In part the influence flows from organization. Evangelical scholars have developed a cadre of learned societies parallel to the larger disciplinary associations that largely regulate American academic life. There is a Society of Christian Philosophers to match the American Philosophical Association, Christians in Political Science alongside the American Political Science Association, a Conference on Faith and History affiliated with the American Historical Association, and so on. But these groups, while founded by evangelicals, are no longer exclusively comprised of them. The current president of Christians in Political Science, for instance, is a Roman Catholic. And this indicates another key to the success of the new evangelical intellectuals: cooperation with other Christians concerned about revivifying Christianity in the life of the mind.

As recently as 1970, probably no credible prophet would have forecast these developments. The dilapidated state in which evangelical intellectual life found itself during the middle decades of the twentieth century was more than a little ironic. For much of the nineteenth century, an informal evangelical establishment had come close to dominating cultural life in the United States. But in the 1880s and 1890s battles between fundamentalists and modernists (as these two blocs would come to be called after 1900) effectively destroyed this evangelical near-hegemony. In the 1920s-the decade of the infamous Scopes trial-fundamentalism was decisively defeated within the mainline Protestant churches. Thereafter the fundamentalists withdrew into the periphery of American culture, making scarcely any contribution to the nation’s intellectual life.

The rise of the so-called New Evangelicalism after World War II loosened the rigidities of fundamentalism and, via the populist revivalism most famously exemplified in Billy Graham, expanded the numbers of evangelicals; but it did little to bring them back into the intellectual mainstream. As recently as 1994 the distinguished historian Mark Noll could write, in the first sentence of a widely noticed book, that The Scandal of the Evangelical Mind (Eerdmans) "is that there is not much of an evangelical mind." Within their own boundaries evangelicals did, however, nurture distinctive habits of thought. The more unchanging among them retained a nineteenth-century approach to natural science, which led them into creationism, and a "dispensationalist" and literalist biblical hermeneutic, which predisposed them to apocalyptic prediction at the drop of a crisis in the Mideast. It is from this self-enclosed world that the new evangelical intellectuals have emerged in the last few decades, into a full engagement with contemporary culture. It is, indeed, because of their distress that their fellow believers had so shut themselves off from the larger life of the mind that a small cadre of evangelical academics decided a decade or so ago to struggle explicitly against such anti-intellectual isolationism. Books and Culture is the latest result.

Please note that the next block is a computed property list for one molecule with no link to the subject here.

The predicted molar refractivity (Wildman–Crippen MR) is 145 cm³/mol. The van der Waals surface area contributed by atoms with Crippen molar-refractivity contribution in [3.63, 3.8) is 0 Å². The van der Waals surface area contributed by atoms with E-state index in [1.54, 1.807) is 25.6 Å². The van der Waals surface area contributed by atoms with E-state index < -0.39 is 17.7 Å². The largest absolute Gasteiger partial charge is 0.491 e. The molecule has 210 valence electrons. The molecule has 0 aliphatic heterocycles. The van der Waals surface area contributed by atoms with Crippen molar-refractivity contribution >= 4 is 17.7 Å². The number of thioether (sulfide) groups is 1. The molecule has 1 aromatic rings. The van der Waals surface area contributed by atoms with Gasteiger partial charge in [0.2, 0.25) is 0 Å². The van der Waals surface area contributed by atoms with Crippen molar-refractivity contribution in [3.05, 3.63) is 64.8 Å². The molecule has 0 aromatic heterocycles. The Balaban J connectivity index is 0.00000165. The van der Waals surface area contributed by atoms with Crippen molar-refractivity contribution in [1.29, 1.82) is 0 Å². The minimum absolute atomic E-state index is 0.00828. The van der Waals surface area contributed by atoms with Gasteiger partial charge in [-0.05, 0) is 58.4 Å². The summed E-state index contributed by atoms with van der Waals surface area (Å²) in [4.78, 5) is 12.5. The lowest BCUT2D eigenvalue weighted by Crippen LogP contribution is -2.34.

Roman Catholics of a certain age will be inclined to draw an analogy to the experience of American Catholic intellectuals in the wake of the Second Vatican Council and the near-simultaneous collapse of the intellectual hegemony of neo-Thomism. In the 1960s, Catholics likewise stepped out of a kind of intellectual ghetto and became full and equal participants in the broader intellectual life of the United States. But, although the structural similarity is remarkable, the parallel is misleading. Whatever the weaknesses of American Catholic culture in the first half of the twentieth century, its intellectual life was rich and vigorous. Neo-Thomism tied it to a deep and sophisticated tradition of philosophic speculation; the international character of the church connected Americans (even if as distinctly junior partners) with the brilliance of the Catholic Revival-with writers as various and shining as Jacques Maritain, Christopher Dawson, and Georges Bernanos.